When Madonna told me she wanted to work on the film and that she was working on writing the film, the first thing I thought of was the jewellery and how important it was going to be to portray it. Famously, the relationship between jewellery and the Duke and Duchess of Windsor was legendary so I said to Madonna, that’s going to be the biggest hurdle. Luckily, early on, we contacted Cartier and we recreated 10 iconic pieces that actually belonged to the Duke and Duchess of Windsor. The cross bracelet was at the centre point of their relationship! Van Cleef and Artel as well as Cartier made the vintage museum archive available to us so we were able to use beautiful pieces that they have in their collection that aren’t even for sale but are just part of the museum exhibition of their jewellery. Everything had to be scheduled ahead of time as a lot of the vintage jewellery from Cartier came from Switzerland or Paris.
What designers did you collaborate with for ‘W.E’?
I only collaborated with two fashion designers for the movie and that was only for Andrea Riseborough’s costumes. Andrea had 60 costume changes as Wallis. In the end, Vionnet made four dresses for us and Christian Dior made four as well. We used three of the Dior outfits in the film. I thought Dior was really important for the film’s authenticity and homage as Wallis was one of the very first Christian Dior clients and was also a client of Madeleine Vionnet so they were very important to include in the film and I didn’t want to attempt to recreate a Dior dress so thought it’d be more appropriate for Christian Dior to recreate a Dior dress. We went to them with some research and asked them to recreate the looks that she’d worn and they had evidence of in their archive and it was wonderful, I feel like fashion is a character in the film and it was so important to portray what Wallis and Edward really wore. In terms of presentation and the image that they put forth to the world, the world of luxury, couture, tailoring and fine jewellery on an independent budget was quite challenging so the collaborations benefitted us in so many ways. It gave us the authenticity of the relationship Wallis would have had with Christian Dior and they with Wallis Simpson and it also gave us beautiful quality for the film. I also used a lot of vintage and designed a lot of pieces for myself. We worked closely with Dunhill for all the tailoring for the Duke of Windsor’s outfits. They’re an English company and understand the Savile Row tailoring and actually gave us our own tailor from Savile Row who worked specifically on James’ costumes and we were able to recreate how Edward dressed and what he wore. It was just an incredible process.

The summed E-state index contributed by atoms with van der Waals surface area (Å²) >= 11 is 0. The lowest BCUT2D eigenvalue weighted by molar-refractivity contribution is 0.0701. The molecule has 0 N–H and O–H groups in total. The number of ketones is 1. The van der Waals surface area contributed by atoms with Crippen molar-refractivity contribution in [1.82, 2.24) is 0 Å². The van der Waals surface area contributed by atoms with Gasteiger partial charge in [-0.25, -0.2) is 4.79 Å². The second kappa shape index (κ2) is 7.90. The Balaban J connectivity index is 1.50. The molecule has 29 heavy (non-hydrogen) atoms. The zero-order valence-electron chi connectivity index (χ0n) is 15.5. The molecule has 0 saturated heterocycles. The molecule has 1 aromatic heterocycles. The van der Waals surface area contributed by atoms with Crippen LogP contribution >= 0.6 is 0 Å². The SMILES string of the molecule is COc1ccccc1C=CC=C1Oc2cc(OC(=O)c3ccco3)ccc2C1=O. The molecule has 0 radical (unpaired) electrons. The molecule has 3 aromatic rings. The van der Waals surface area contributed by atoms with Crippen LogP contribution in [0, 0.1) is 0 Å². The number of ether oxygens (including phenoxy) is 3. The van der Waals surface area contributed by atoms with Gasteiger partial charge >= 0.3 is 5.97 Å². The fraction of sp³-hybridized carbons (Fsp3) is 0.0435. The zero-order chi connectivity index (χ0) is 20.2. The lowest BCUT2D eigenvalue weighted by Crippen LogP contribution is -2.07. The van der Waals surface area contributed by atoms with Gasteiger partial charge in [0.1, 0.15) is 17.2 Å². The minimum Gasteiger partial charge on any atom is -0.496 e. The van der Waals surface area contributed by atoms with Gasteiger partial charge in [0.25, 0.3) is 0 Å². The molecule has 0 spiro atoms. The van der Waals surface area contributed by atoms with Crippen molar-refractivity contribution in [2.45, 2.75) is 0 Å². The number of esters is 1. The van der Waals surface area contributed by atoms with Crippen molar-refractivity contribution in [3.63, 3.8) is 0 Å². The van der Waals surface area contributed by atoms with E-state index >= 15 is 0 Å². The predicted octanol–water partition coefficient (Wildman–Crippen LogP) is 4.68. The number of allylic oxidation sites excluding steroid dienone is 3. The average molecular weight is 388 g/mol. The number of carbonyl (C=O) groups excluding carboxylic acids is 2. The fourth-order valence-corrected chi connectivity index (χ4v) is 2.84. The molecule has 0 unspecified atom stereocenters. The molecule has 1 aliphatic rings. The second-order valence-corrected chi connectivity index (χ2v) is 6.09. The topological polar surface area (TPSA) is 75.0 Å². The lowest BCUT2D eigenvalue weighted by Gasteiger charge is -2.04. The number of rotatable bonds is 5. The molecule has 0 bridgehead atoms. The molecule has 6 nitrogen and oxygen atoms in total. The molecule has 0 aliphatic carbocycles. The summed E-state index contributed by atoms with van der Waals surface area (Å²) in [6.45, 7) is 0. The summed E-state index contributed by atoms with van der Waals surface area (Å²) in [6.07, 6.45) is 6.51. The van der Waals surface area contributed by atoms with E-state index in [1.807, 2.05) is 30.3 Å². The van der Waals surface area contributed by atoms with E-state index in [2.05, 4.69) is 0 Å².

There’s a beautiful scene where Wallis and Edward are on a yacht, how did you go about choosing those sunglasses for Andrea?
I think we tried a few on to see what suited Andrea’s face but those are some vintage sunglasses that I found at a costume house in London and I thought they were beautiful. I used a lot of blue for the character and these had a wonderful blue tone. After all, they famously named a colour after her, called Duchess Blue, as Wallis Simpson famously wore a lot of blue.
Has Madonna’s personal style been influenced by the W.E vibe at all?
She’s always really loved the fashion of the 20s and 30s, she wore a beautiful dress that was made for her specifically by the House of Vionnet for the Venice Film Festival [above] that has a very 30s feel to it.
How did you vary what Wallis wore based on where she was?
She had a wardrobe for London and a wardrobe for the South of France. They were very different. Her wardrobe in London was always very finished and she wore furs, hats and heavy fabrics while in the south of France – in the scene where Edward’s been abdicated and she fled to the South of France to take refuge from the press – it’s much more at home, it’s casual and intimate. Her clothes become lighter with lighter colours, quality and weight to reflect the lack of the public eye. But her version of casual t-shirt and jeans were a beautiful kimono, black linen trousers, and other elegant clothing made from silks, linens and cottons as opposed to wools and crepe and fur which she wore in London.
How did you go about making someone who was such a fashion icon your own?
You kind of fill yourself up with as much research as possible and then you kind of have to throw it out and see what’s cinematically appropriate for the film you’re filming, that kept me focussed on the task at hand. If I think about how things are going to be perceived and the outcome, then I’d never come out of bed in the morning! If I focus on being true to who these people were and create a language for myself that I understand, then I can move forward in a much more confident and directive way and that’s the best way I can describe how to deal with the overwhelming task of recreating an icon like Edward or Wallis.